Here’s another way you might want to jump into thinking about what is most meaningful to you in your life, and how you can use that to stabilize and anchor yourself when you are being tossed about in the storms (and even occasional hurricanes) of life. I call it THE THREE DIMENSIONS OF VALUE*.

If you haven’t read my initial post on this, you might want to do that before you jump in. Otherwise, please have a look at the guidelines below.


The first dimension of value is the default dimension, which is to say our mind’s default approach to life. This value is based on liking and not liking. One of the fundamental tasks of our mind is to process experiences and decide which of those experiences are enjoyable, painful, or neutral. Our minds do this because it makes sense from an adaptive, evolutionary perspective to guide us towards doing things that we enjoy and may benefit from, as opposed to those thing that may not contribute to our success. The way our minds do this is by either assigning the experience of “good“, “bad“, or “neutral” to anything we do. Anything and everything. Every emotion we have, every bodily sensation we experience, every possible action that presents itself in the mind as a plan.

You can test this out by asking yourself at this very moment what your mind thinks about this article so far? Is it finding it stimulating or enjoyable (i.e. interesting enough, rewarding enough for your mind)? Or maybe, at this point, it’s finding it a tad dull, or not-so-enjoyable (your mind is not learning anything new, not having its interest piqued enough in order to continue reading)? Or does your mind feel neutral towards reading these words? See if, just until you get to the bottom of this page, no matter what your mind is telling you about the article, either good or bad, you are able to override its thumbs-up/down guidance for 5 or 10 minutes and continue reading. Just in case, there might be something further down of some worth!

As complex as our minds are, on this point they actually very, very simple. Consider this: our mind is only capable of having one of three responses to anything, including this article. Any situation, any perception, any life event. Of course it may be a little bit more of a mixed bag in the experiencing of this: our minds may enjoy some parts of our experience and not enjoy other parts, but I would be very surprised if your mind had no liking or disliking about this article at all, or anything else for that matter. Particularly as that would then just be an example of neutrality!

The “good” experience, or perception, or thought (as in “This feels good, I like this”), usually corresponds to things we like or find pleasurable and rewarding in some way. The “bad” usually corresponds to those things we don’t like or find unpleasant or unrewarding. Neutral is for when we’re not sure, or feel dispassionate about something. For example:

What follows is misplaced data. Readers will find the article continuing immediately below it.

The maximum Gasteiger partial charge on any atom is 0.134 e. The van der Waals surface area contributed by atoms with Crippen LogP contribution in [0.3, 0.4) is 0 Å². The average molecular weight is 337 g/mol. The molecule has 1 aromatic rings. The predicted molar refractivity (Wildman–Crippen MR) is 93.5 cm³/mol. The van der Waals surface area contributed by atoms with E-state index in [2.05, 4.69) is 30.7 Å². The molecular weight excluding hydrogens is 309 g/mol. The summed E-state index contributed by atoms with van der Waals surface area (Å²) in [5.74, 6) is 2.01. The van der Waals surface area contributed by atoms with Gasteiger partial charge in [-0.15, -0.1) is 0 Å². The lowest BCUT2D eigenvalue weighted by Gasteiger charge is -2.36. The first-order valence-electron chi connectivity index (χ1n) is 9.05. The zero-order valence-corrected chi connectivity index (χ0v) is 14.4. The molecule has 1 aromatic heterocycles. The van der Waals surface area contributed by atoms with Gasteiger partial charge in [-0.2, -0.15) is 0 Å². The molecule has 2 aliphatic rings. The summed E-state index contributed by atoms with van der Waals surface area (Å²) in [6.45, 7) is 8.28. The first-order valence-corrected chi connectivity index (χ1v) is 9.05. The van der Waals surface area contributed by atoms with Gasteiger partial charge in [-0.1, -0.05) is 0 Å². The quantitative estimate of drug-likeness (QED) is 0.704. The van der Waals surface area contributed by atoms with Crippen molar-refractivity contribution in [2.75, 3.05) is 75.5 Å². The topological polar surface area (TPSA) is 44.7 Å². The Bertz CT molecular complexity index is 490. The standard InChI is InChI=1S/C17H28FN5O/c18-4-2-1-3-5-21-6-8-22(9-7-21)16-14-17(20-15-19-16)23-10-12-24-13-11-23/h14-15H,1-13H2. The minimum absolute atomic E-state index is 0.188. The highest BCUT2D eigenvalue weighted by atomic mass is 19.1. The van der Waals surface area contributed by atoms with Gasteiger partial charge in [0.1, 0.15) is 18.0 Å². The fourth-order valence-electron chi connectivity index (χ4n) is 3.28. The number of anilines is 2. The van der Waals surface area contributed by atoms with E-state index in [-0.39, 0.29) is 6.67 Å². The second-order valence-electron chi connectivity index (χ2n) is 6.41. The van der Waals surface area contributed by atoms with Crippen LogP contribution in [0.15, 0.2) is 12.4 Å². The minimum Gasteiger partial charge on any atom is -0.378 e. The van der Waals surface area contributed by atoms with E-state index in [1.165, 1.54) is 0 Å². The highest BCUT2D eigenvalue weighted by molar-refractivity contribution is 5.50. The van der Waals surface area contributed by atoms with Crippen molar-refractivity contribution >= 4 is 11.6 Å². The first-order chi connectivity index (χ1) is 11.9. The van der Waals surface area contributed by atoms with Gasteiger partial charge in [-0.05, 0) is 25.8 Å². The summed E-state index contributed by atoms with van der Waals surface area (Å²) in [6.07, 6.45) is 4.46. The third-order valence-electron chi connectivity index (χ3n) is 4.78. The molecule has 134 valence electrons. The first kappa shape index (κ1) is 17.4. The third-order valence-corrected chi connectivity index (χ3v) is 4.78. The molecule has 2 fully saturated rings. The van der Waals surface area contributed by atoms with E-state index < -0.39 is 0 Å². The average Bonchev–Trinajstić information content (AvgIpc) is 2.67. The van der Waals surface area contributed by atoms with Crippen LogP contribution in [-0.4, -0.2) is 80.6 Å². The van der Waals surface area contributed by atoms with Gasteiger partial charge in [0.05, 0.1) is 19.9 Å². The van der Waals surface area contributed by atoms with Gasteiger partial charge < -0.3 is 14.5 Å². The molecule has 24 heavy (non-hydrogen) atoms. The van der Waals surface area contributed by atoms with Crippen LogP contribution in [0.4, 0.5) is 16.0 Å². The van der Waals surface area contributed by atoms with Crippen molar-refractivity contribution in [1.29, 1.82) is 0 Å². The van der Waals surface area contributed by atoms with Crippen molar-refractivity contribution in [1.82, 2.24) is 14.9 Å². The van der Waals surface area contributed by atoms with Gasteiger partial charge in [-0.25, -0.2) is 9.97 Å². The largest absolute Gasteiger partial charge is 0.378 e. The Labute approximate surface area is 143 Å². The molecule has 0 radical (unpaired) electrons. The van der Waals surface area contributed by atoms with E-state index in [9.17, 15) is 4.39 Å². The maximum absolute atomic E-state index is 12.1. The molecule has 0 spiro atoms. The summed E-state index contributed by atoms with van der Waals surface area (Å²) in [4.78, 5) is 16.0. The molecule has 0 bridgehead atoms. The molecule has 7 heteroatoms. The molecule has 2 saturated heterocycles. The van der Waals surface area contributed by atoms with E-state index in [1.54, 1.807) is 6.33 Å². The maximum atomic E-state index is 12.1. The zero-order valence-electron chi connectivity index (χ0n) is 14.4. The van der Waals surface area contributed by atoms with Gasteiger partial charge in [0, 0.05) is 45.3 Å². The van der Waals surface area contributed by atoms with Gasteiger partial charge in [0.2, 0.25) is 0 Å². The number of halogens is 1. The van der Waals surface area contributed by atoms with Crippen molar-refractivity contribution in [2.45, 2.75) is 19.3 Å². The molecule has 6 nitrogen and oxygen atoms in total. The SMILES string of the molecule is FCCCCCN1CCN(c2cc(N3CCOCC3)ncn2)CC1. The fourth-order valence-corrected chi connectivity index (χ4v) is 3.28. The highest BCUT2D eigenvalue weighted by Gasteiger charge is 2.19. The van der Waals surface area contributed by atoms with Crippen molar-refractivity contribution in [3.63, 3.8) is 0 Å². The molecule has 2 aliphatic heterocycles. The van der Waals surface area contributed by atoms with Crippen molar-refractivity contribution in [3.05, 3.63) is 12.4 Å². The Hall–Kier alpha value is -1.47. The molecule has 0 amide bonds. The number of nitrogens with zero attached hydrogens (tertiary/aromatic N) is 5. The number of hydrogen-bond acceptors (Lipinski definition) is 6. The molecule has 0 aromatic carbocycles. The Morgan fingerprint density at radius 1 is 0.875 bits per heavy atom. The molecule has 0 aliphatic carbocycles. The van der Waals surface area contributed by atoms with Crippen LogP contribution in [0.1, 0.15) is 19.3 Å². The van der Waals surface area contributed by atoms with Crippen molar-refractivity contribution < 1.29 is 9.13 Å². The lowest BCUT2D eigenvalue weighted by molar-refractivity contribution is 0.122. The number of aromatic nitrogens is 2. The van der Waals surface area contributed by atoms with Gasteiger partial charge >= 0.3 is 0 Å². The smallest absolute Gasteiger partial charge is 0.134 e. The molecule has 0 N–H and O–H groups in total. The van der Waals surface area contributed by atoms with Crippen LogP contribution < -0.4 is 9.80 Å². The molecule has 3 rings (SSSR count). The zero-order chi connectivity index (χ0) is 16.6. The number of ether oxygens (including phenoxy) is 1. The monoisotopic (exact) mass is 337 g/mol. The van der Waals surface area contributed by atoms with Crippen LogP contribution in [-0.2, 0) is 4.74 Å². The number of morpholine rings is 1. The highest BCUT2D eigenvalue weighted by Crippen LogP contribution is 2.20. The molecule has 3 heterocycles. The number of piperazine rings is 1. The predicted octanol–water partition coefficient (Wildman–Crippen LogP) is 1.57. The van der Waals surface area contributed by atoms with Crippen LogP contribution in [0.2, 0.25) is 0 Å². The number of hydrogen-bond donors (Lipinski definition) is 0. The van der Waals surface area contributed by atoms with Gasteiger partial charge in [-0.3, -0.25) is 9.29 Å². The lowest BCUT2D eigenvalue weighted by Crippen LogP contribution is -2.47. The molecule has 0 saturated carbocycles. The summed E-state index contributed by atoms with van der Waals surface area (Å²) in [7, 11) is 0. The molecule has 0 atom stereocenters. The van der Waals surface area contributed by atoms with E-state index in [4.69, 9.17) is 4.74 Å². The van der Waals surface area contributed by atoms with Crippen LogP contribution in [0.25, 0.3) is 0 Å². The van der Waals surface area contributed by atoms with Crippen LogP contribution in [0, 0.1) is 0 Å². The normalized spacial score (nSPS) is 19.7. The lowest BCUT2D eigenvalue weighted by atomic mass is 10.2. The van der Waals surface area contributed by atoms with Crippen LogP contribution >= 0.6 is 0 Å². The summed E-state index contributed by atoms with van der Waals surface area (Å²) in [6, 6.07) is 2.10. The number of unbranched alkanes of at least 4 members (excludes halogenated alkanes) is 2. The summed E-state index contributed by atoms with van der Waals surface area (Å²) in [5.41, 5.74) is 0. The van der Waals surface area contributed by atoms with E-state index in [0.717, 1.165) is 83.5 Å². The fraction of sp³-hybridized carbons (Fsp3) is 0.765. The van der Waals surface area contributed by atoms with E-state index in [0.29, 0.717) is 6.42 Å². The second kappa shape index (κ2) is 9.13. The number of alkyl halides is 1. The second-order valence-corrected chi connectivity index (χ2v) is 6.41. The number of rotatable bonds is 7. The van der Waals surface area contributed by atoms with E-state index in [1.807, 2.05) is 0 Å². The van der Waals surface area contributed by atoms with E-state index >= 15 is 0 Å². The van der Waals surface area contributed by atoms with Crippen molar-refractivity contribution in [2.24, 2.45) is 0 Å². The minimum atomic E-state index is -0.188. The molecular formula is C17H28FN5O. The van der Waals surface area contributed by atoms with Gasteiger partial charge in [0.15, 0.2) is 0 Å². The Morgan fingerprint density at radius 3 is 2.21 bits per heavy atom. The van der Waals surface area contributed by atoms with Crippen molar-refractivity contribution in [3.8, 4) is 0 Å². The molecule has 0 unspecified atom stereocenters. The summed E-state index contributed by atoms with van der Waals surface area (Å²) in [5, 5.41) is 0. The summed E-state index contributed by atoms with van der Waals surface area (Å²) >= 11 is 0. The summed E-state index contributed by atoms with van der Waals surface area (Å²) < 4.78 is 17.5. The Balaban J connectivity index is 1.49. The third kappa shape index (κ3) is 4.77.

I like clouds.
I don’t like rain.
I am completely neutral towards frost.

The quickest way to get a sense of this for yourself is to bring your mind to bear on those three core aspects of your life (work, relationships, you) and make a list of ALL the things you like doing (or experiencing) in those areas, as well as those things you don’t like doing/experiencing in those three areas.

You might also want to pair your likes and dislikes. So when considering the stuff you like, see if there is a “dislike” or a series of dislikes connected to the like. For example:

I LIKE eating healthy, home-cooked food.
I DISLIKE the preparation time required for preparing healthy, homemade food, as well as clearing up afterwards.

I suspect, due to the abundance nowadays of meal-kit food delivery services such as Blue Apron, Mindful Chef, Hello Fresh and a host of others, this is a fairly common dilemma for most of us. Which is not surprising as we all have minds, and this is what minds are like.

Your final like/dislike list may look something like this:


Now let’s go into the second dimension of value which is the dimension of Benefits or Ends.

In this dimension, we focus on those things that benefit us in some way or that we might consider to be a means to an end, even if we don’t necessarily enjoy doing them that much.

Certain forms of exercise I think are a good example of this. Taking oneself off to the gym, or going for a run, or doing some HIIT or yoga at home takes effort, both in the preparation and execution of the valued activity.

Sometimes we are only willing to do these effortful activities because the thing we don’t like benefits us in some essential way (we like the ends, but not the means to that end). Doing the activity then becomes a classic example of a means to an end: we can see how our effort benefits us in terms of mood, general life-satisfaction, finances, or physical health, even though we really don’t enjoy doing the thing that results in these gains.

People often put work-related activities into this category. But if you think about it, there are a number of things in our lives that are not especially enjoyable, but we try and make sense of them, tolerate and accept them, only because we are able to remind our complaining minds that they are a means to an end. Go to the dentist, get a lollipop (and cavity-free teeth).

In order to explore this dimension, I would suggest placing some of the things from your list of things that you don’t like (in work, relationships, and your experience of yourself) into this value dimension where you might be able to both recognise and eventually experience these phenomena as “necessary evils”.

You may also want to make a note of how you benefit from doing those things you don’t like.